The Auto Trader expert verdict: ★★★★★ ★★★★★ 4.0
Unlike cars, which eased buyers into the idea of alternative fuels by offering hybrid vehicles, the van industry has leapt straight to electric in many cases.
The Ford Transit Custom, the UK’s best-selling van, is bucking this slightly by offering a plug-in hybrid version. The Transit Custom PHEV is aimed at those who want the benefits of zero-emission driving for the town and the back-up of an engine for longer trips. Sounds perfect? It comes at a price.
Reasons to buy
- 30 miles of electric-only running
- Quiet and smooth to drive
- No payload compromises
At a glance
Cargo & practicality
Electric vehicles often suffer from having to carry the extra weight of the batteries, which then means that you can’t carry as much stuff in the back. Add in an engine as well and you’d think that this would be even worse in the Transit Custom PHEV.
The Ford engineers have done some clever sums, though, and managed to get the battery to engine weight ratio figured out to the extent that the payload on the PHEV is the same as it is on the equivalent diesel. This means you get a maximum payload of just over 1200kg, which is more than handy and should allow the Transit Custom PHEV to be used for a wide variety of tasks – not just light urban deliveries.
Unfortunately, you don’t get the same breadth of body shapes as you do on the diesel models. You are restricted to the L1H1 model – there is no long version and no high roof on offer. This means you get a maximum of 6.0 cubic metres of space in the back. Good, but the lack of extra space might rule it out as an option for some. The fitment of a load-through hatch as standard does help matters, though, as you can slide longer items of up to 3m in length through to the front of the cabin.
You can also get the Kombi model with space for nine or the Tourneo, which is a more luxurious people carrier.
The Transit Custom’s interior is an excellent place to spend a working day, with a high level of quality and decent amounts of practicality. The PHEV version’s interior is identical to the standard model, which is great from a functionality perspective, but it also means that there is little to differentiate the plug-in version from the diesel.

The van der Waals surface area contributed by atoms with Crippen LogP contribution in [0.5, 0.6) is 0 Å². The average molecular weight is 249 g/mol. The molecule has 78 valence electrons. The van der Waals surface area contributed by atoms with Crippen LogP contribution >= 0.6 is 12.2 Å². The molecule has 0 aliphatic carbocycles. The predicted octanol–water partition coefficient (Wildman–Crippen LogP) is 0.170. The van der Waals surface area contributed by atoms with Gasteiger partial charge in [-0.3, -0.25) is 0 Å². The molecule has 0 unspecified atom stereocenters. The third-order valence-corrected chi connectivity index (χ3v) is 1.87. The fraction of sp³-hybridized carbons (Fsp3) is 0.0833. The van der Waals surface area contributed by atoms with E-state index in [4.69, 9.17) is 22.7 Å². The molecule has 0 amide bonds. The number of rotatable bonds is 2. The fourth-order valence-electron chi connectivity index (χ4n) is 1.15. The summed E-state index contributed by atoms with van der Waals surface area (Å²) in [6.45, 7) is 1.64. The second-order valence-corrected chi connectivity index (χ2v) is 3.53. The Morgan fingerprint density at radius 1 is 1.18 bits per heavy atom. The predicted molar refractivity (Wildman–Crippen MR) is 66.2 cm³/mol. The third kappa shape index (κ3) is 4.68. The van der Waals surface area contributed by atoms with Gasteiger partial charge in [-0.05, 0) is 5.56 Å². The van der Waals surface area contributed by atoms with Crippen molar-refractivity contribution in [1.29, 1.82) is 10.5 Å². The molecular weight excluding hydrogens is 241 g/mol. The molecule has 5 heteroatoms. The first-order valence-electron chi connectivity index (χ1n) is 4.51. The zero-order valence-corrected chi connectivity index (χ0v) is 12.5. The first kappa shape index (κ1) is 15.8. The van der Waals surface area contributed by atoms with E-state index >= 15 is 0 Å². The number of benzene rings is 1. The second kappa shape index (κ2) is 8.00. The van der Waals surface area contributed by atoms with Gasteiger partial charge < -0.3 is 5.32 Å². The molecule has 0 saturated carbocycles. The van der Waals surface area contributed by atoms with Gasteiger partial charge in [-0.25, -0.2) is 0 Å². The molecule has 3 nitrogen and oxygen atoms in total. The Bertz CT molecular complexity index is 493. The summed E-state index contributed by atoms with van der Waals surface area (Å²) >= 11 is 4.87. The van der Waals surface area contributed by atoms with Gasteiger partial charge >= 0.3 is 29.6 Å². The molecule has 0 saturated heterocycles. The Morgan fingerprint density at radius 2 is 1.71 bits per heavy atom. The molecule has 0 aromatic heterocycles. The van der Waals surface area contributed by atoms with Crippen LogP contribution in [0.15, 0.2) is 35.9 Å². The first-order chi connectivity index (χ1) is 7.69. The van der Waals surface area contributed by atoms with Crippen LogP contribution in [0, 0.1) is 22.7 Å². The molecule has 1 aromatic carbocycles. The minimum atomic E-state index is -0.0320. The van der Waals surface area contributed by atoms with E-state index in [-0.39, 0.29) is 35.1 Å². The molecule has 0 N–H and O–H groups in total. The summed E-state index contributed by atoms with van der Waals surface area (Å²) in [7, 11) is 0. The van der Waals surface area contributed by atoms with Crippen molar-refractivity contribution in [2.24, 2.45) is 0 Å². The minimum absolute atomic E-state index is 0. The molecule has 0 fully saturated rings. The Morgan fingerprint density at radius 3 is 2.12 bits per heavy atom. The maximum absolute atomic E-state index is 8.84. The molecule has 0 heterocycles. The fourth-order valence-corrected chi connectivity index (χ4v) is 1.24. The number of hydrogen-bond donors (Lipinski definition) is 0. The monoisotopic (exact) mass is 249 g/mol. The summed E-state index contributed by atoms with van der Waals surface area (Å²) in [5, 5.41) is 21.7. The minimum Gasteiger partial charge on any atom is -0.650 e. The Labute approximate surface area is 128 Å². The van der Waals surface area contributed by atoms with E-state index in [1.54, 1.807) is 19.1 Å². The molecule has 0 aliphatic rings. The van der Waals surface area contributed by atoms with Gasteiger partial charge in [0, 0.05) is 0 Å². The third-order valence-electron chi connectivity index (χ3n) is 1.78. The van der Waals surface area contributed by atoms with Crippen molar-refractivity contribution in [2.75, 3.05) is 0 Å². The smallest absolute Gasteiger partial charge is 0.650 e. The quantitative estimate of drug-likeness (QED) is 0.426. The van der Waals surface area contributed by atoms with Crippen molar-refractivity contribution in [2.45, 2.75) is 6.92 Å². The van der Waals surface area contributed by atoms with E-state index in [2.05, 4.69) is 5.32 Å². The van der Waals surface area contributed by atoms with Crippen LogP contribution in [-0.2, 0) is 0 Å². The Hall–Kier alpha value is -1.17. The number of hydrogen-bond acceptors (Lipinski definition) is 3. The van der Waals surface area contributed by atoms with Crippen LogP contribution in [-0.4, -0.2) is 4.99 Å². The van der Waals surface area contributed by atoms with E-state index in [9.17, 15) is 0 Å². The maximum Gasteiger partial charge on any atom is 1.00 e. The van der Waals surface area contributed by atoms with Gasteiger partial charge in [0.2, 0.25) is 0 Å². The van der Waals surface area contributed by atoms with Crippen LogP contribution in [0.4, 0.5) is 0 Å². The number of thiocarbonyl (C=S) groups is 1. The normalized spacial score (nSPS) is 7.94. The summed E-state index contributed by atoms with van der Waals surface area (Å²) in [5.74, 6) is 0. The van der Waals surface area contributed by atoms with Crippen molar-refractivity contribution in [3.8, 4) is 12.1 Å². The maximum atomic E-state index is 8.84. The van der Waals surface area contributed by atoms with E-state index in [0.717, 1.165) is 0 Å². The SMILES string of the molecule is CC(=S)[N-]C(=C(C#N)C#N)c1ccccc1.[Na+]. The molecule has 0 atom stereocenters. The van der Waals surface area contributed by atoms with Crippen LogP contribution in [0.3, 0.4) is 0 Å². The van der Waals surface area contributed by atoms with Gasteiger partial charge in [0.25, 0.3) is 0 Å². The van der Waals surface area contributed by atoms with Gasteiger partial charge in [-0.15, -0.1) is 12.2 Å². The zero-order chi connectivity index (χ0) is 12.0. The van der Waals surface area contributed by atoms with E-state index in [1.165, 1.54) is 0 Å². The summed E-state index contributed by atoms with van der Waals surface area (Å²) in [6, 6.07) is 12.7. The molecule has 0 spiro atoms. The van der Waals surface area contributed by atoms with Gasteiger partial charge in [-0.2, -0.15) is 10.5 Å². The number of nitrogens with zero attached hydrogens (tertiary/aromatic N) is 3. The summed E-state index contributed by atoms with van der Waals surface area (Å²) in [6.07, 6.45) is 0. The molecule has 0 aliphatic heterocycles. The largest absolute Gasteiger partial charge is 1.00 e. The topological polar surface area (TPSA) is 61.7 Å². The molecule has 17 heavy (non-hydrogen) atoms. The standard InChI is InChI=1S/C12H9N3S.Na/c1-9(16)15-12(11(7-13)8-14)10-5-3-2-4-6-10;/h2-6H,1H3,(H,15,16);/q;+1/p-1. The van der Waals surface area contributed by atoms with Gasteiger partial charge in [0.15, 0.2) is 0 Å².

The instrument display is slightly different, with dials and gauges for the battery use and charge level. The fundamental design is largely the same, though, with physical needles rather than digital displays – there is nothing fantastically high tech here.
The PHEV can be run in four different modes (more on which lower) and the lack of bespoke interior means that the button to switch between the different modes is small and tricky to hit on the move.
The quality of materials is excellent, offering a level of durability without coating every available surface in tough, hard plastic. There is a good amount of storage too, with a mixture of covered and open cubbyholes around the cabin. There are just the two cupholders, which sit high up at the far edge of the dashboard. This makes them better suited for hot drinks than cold ones, as they wouldn’t remain cold for long in the sun in that position.
It’s tricky to definitively say how much it will cost to run the Transit Custom PHEV without knowing how you plan to use it. Getting the official fuel economy of 91.7mpg requires careful management of the two sides of the van’s character.
On one hand, it is capable of travelling at least 25 miles on electric only, and more with some careful management of the battery. The electric-only range also means that it is exempt from the London congestion charge, the Ultra Low Emission Zone charge and is not likely to be charged to enter other cities if and when they introduce similar charges. If you have easy access to charging then running it will cost a fraction of the amount an equivalent diesel.
The flip side of this is when the battery runs out, at which point the 1.0-litre petrol engine is tasked with hauling around a heavy van and its contents. At this point the official fuel economy will feel a long way off. Something around a third of that is a more likely reality.
There are several ways of maximising economy, though. You can manually choose between the different modes – EV only, EV Auto, EV Later and EV Charge – and keeping the charge for the stop-start driving in town will help boost economy. However, Ford has launched a clever geofencing system that will automatically switch the van to EV or the next-most efficient mode if the battery is depleted – handy for those that forget to change manually.
It will sense when it is close to the zone and assess the level of charge, putting the van into EV charge to give the battery a boost if needs be. You can create your own zones, too, meaning you can have the van running in electric only when it is in, say, a built-up area.